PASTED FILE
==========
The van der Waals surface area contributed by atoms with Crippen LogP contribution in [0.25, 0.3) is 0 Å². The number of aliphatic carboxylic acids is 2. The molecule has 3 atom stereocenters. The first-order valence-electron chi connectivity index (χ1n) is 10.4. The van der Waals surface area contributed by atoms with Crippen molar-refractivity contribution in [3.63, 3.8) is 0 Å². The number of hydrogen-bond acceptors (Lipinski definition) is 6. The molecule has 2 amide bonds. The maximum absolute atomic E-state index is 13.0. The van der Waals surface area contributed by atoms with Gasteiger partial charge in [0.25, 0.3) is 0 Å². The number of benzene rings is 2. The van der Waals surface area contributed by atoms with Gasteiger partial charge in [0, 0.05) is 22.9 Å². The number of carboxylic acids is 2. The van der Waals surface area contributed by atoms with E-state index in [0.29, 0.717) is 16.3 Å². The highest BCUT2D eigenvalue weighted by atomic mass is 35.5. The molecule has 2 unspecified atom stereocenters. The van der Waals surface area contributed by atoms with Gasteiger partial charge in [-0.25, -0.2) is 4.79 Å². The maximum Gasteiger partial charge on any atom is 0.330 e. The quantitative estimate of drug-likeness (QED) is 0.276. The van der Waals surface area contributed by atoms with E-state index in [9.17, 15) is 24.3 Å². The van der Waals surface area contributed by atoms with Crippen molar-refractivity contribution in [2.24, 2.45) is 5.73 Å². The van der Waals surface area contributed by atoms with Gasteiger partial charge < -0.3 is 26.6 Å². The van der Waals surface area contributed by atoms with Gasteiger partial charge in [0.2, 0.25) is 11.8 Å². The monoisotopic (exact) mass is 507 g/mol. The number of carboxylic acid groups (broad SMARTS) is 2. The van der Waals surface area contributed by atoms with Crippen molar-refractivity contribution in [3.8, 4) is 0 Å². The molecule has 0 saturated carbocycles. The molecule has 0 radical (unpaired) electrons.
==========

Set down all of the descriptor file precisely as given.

The van der Waals surface area contributed by atoms with Crippen LogP contribution in [0.25, 0.3) is 0 Å². The number of aliphatic carboxylic acids is 2. The molecule has 3 atom stereocenters. The first-order valence-electron chi connectivity index (χ1n) is 10.4. The van der Waals surface area contributed by atoms with Crippen molar-refractivity contribution in [3.63, 3.8) is 0 Å². The number of hydrogen-bond acceptors (Lipinski definition) is 6. The molecule has 2 amide bonds. The maximum absolute atomic E-state index is 13.0. The van der Waals surface area contributed by atoms with Gasteiger partial charge in [0.25, 0.3) is 0 Å². The number of benzene rings is 2. The van der Waals surface area contributed by atoms with Gasteiger partial charge in [0, 0.05) is 22.9 Å². The number of carboxylic acids is 2. The van der Waals surface area contributed by atoms with E-state index in [0.29, 0.717) is 16.3 Å². The highest BCUT2D eigenvalue weighted by atomic mass is 35.5. The molecule has 2 unspecified atom stereocenters. The van der Waals surface area contributed by atoms with Gasteiger partial charge in [-0.25, -0.2) is 4.79 Å². The maximum Gasteiger partial charge on any atom is 0.330 e. The quantitative estimate of drug-likeness (QED) is 0.276. The van der Waals surface area contributed by atoms with E-state index in [9.17, 15) is 24.3 Å². The van der Waals surface area contributed by atoms with Crippen molar-refractivity contribution in [2.24, 2.45) is 5.73 Å². The van der Waals surface area contributed by atoms with Gasteiger partial charge < -0.3 is 26.6 Å². The van der Waals surface area contributed by atoms with Gasteiger partial charge in [0.2, 0.25) is 11.8 Å². The monoisotopic (exact) mass is 507 g/mol. The number of carboxylic acid groups (broad SMARTS) is 2. The van der Waals surface area contributed by atoms with Crippen molar-refractivity contribution in [3.8, 4) is 0 Å². The molecule has 0 saturated carbocycles. The molecule has 0 radical (unpaired) electrons.